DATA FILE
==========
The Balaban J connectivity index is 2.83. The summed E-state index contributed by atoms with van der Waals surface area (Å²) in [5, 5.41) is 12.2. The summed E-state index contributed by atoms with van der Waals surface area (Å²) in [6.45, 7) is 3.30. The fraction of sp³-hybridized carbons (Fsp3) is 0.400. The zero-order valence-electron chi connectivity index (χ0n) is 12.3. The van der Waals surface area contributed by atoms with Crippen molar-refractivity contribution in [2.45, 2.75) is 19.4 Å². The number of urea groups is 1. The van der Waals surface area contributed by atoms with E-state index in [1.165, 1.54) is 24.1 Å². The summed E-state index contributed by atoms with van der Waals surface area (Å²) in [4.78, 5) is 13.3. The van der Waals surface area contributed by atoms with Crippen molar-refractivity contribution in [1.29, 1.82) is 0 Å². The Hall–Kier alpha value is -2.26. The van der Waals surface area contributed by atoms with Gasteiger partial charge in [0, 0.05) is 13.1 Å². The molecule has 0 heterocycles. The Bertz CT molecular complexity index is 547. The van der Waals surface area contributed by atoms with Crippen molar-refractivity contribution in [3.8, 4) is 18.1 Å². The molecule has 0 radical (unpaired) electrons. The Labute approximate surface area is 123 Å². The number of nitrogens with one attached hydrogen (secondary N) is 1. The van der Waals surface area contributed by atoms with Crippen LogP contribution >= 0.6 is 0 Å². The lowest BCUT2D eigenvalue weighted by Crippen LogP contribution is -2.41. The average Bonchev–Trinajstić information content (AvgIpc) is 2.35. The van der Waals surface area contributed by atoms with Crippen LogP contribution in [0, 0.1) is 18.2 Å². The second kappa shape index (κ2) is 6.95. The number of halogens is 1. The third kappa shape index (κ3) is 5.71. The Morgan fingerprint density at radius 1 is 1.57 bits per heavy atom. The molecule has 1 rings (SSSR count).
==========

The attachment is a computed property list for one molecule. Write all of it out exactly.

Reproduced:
The Balaban J connectivity index is 2.83. The summed E-state index contributed by atoms with van der Waals surface area (Å²) in [5, 5.41) is 12.2. The summed E-state index contributed by atoms with van der Waals surface area (Å²) in [6.45, 7) is 3.30. The fraction of sp³-hybridized carbons (Fsp3) is 0.400. The zero-order valence-electron chi connectivity index (χ0n) is 12.3. The van der Waals surface area contributed by atoms with Crippen molar-refractivity contribution in [2.45, 2.75) is 19.4 Å². The number of urea groups is 1. The van der Waals surface area contributed by atoms with E-state index in [1.165, 1.54) is 24.1 Å². The summed E-state index contributed by atoms with van der Waals surface area (Å²) in [4.78, 5) is 13.3. The van der Waals surface area contributed by atoms with Crippen molar-refractivity contribution in [1.29, 1.82) is 0 Å². The Hall–Kier alpha value is -2.26. The van der Waals surface area contributed by atoms with Gasteiger partial charge in [0, 0.05) is 13.1 Å². The molecule has 0 heterocycles. The Bertz CT molecular complexity index is 547. The van der Waals surface area contributed by atoms with Crippen molar-refractivity contribution in [3.8, 4) is 18.1 Å². The molecule has 0 radical (unpaired) electrons. The Labute approximate surface area is 123 Å². The number of nitrogens with one attached hydrogen (secondary N) is 1. The van der Waals surface area contributed by atoms with Crippen LogP contribution >= 0.6 is 0 Å². The lowest BCUT2D eigenvalue weighted by Crippen LogP contribution is -2.41. The average Bonchev–Trinajstić information content (AvgIpc) is 2.35. The van der Waals surface area contributed by atoms with Crippen LogP contribution in [0, 0.1) is 18.2 Å². The second kappa shape index (κ2) is 6.95. The number of halogens is 1. The third kappa shape index (κ3) is 5.71. The Morgan fingerprint density at radius 1 is 1.57 bits per heavy atom. The molecule has 1 rings (SSSR count).